Measuring Outcomes of Real-World Youth Psychotherapy: Whom to Ask and What to Ask?


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Abstract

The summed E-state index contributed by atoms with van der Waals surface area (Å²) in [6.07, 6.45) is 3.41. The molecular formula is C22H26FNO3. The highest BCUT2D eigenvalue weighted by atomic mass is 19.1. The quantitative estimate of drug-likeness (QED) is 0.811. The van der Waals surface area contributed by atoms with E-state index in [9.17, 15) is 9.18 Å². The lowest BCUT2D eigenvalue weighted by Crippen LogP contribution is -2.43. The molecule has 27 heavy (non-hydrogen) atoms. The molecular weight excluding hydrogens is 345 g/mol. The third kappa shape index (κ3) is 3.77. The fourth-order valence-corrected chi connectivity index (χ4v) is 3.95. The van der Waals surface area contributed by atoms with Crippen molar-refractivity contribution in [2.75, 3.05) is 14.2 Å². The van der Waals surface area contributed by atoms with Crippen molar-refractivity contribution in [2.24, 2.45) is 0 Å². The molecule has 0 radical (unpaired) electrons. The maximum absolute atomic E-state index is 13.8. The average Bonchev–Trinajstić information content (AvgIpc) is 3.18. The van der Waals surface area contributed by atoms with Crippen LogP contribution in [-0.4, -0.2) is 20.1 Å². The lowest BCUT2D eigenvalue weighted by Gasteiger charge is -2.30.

To illustrate complexities in outcomes measurement for youths receiving community-based mental health services, this column presents data on 112 youths in publicly funded, usual-care psychotherapy. Youths and their parents separately completed standard measures of outcomes in three domains—symptoms, functioning, and family environment—at baseline and at six months. The results indicate minimal agreement between youths and parents on individual outcome domains and almost no overlap for each informant (youth and parent) across multiple domains. These findings are especially relevant because service providers are increasingly required to demonstrate treatment effectiveness and monitor youths' progress. The results highlight the complexities in measuring the impact of care and indicate the need to develop more feasible methods to measure multidimensional outcomes.

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